Clear Channel Drops Stalled Deals—for Now?
Clear Channel has quietly given up on four radio acquisitions the FCC had slated for lengthy and expensive reviews. The commission "flagged" the mergers for concentrating ad revenue in their markets. The policy, abandoned in June, once bogged down scores of radio mergers and was a sore point with broadcasters when it was established in 1998. The industry complained because the FCC waited years before deciding how to resolve affected deals.
Many purchases were delayed by the policy, which extended public comment when one company would control 50% of a market's ad dollars or two companies would control 75%. The policy was imposed by former FCC Chairman William Kennard to stem the tidal wave of consolidation after Congress removed national radio-ownership limits in 1996.
Although many mergers were delayed, only industry leader Clear Channel was actually ordered to subject deals to an FCC judge. The reviews were ordered for buys in Nolanville, Texas; Charlotte, Va.; Youngstown, Ohio; and Skowhegan, Maine. With the policy abandoned, some in Washington speculate that Clear Channel will simply resubmit new applications after the pending ones are formally dismissed. Clear Channel officials did not comment by deadline.
DBS Channels Hit Auction Block
Three DBS licenses for a total of 93 channels will be auctioned July 14, the FCC announced last week. The licenses cover orbital locations at 175 and 166 degrees west longitude with 32 channels each and at 157 degrees west with 29 channels.
EchoStar already owns three of the channels at 157 degrees. Bidding on the remainder requires an upfront payment of $2.9 million and a minimum opening bid of $5.8 million. That's $200,000 per channel. The other two licenses require upfront payments of $1.6 million each and minimum bids of $3.2 million each, or $100,00 per channel.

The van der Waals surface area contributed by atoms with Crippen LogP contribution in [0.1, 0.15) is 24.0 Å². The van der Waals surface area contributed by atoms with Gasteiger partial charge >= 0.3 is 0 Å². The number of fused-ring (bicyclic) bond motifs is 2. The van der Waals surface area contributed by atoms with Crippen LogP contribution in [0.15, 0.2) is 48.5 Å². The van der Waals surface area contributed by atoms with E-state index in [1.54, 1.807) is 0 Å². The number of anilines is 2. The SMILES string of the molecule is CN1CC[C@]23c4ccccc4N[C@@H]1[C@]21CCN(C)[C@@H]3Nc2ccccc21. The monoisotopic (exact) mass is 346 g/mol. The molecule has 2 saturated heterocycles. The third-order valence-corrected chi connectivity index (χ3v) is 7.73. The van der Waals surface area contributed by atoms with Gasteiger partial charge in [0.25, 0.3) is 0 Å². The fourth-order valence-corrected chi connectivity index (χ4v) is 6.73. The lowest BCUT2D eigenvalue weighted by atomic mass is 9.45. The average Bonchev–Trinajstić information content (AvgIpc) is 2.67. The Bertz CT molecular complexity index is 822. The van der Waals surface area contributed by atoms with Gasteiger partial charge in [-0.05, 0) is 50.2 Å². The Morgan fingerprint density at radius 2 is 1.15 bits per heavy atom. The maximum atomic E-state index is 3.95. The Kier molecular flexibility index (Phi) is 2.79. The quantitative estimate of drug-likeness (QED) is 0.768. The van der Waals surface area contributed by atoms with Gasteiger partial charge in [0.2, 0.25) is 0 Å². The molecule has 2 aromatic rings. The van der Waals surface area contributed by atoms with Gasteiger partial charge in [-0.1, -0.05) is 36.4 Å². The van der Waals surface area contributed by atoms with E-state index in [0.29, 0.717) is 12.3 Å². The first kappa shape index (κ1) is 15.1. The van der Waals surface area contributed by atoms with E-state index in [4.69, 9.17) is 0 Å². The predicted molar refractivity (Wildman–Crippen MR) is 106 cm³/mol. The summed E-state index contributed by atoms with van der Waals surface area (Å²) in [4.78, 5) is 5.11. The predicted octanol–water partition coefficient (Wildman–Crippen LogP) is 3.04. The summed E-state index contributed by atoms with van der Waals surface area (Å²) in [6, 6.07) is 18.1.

The FCC originally planned to auction all the new DBS channels last August but postponed the sale until eligibility criteria were established. The licenses will not reach the East Coast but will cover the rest of the continental U.S., Alaska, Hawaii, Australia, and parts of Asia. Licenses for two channels reaching the entire U.S. mainland at 61.5 degrees will not be included in the auction as once expected.
FDA Wants Reform of Medical Device Ads
Hearing aids and other medical devices may fall under the same broadcast advertising standards as pharmaceuticals. Under a proposal by the Food and Drug Administration, advertisers would be encouraged to disclose the most serious and common risks associated with a device and give a toll-free number for receiving more detailed information by phone, mail, or the Web.
The proposal coincided with suggested revisions to pharmaceutical print ads. The FDA wants to replace the small-print list of all a drug's risks with less-comprehensive but more consumer-friendly risk notices. Similar revisions to broadcast prescription drug ads are being considered.
I want TiVO, iPOD
Broadband providers risk the heavy hand of government regulation if they block consumers from designing home networks, warned FCC Chairman Michael Powell. Unveiling "Net Freedom" principles to dotcom types Feb. 8, he admonished some cable providers for "troubling restrictions" on service agreements, such as limits on attaching TiVo boxes, iPODs, Gamecubes and WiFi connections to home broadband networks. So far, the case for government oversight is "unconvincing and speculative," but he warned that consumers will demand it unless providers balance business strategies with Internet freedom.